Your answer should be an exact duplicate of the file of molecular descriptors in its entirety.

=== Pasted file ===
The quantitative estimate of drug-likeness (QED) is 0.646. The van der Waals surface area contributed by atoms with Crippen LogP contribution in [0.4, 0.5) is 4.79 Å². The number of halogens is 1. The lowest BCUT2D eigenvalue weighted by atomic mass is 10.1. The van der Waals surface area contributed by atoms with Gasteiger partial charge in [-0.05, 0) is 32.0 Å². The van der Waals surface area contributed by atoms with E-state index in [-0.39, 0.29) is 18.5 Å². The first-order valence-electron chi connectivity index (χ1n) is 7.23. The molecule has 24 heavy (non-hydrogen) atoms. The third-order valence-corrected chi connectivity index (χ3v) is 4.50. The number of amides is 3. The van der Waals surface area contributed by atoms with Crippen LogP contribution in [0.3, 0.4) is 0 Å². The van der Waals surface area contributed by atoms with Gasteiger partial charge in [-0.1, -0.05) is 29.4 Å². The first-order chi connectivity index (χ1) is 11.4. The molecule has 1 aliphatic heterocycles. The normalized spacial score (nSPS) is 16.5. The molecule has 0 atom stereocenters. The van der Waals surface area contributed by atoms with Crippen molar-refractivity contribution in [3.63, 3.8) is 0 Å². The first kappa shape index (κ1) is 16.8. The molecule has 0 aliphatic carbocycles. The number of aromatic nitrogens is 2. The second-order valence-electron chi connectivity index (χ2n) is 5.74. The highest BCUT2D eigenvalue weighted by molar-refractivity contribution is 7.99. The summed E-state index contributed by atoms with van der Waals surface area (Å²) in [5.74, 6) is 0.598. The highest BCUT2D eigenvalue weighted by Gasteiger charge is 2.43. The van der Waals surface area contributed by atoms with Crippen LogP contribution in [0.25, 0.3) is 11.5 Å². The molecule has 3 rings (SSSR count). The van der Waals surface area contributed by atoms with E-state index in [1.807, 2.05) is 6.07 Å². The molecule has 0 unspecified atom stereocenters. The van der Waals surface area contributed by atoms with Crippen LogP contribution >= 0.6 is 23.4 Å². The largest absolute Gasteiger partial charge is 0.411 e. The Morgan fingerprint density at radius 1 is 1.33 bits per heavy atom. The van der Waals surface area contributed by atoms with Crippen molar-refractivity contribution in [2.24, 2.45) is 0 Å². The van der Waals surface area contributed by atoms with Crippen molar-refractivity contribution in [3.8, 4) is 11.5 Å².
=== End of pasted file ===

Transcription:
The quantitative estimate of drug-likeness (QED) is 0.646. The van der Waals surface area contributed by atoms with Crippen LogP contribution in [0.4, 0.5) is 4.79 Å². The number of halogens is 1. The lowest BCUT2D eigenvalue weighted by atomic mass is 10.1. The van der Waals surface area contributed by atoms with Gasteiger partial charge in [-0.05, 0) is 32.0 Å². The van der Waals surface area contributed by atoms with E-state index in [-0.39, 0.29) is 18.5 Å². The first-order valence-electron chi connectivity index (χ1n) is 7.23. The molecule has 24 heavy (non-hydrogen) atoms. The third-order valence-corrected chi connectivity index (χ3v) is 4.50. The number of amides is 3. The van der Waals surface area contributed by atoms with Crippen LogP contribution in [0.3, 0.4) is 0 Å². The van der Waals surface area contributed by atoms with Gasteiger partial charge in [-0.1, -0.05) is 29.4 Å². The first-order chi connectivity index (χ1) is 11.4. The molecule has 1 aliphatic heterocycles. The normalized spacial score (nSPS) is 16.5. The molecule has 0 atom stereocenters. The van der Waals surface area contributed by atoms with Crippen molar-refractivity contribution in [3.63, 3.8) is 0 Å². The first kappa shape index (κ1) is 16.8. The molecule has 0 aliphatic carbocycles. The number of aromatic nitrogens is 2. The second-order valence-electron chi connectivity index (χ2n) is 5.74. The highest BCUT2D eigenvalue weighted by molar-refractivity contribution is 7.99. The summed E-state index contributed by atoms with van der Waals surface area (Å²) in [5.74, 6) is 0.598. The highest BCUT2D eigenvalue weighted by Gasteiger charge is 2.43. The van der Waals surface area contributed by atoms with Crippen LogP contribution in [0.25, 0.3) is 11.5 Å². The molecule has 3 rings (SSSR count). The van der Waals surface area contributed by atoms with E-state index in [1.807, 2.05) is 6.07 Å². The molecule has 0 unspecified atom stereocenters. The van der Waals surface area contributed by atoms with Crippen LogP contribution >= 0.6 is 23.4 Å². The largest absolute Gasteiger partial charge is 0.411 e. The Morgan fingerprint density at radius 1 is 1.33 bits per heavy atom. The van der Waals surface area contributed by atoms with Crippen molar-refractivity contribution in [2.24, 2.45) is 0 Å². The van der Waals surface area contributed by atoms with Crippen molar-refractivity contribution in [3.8, 4) is 11.5 Å².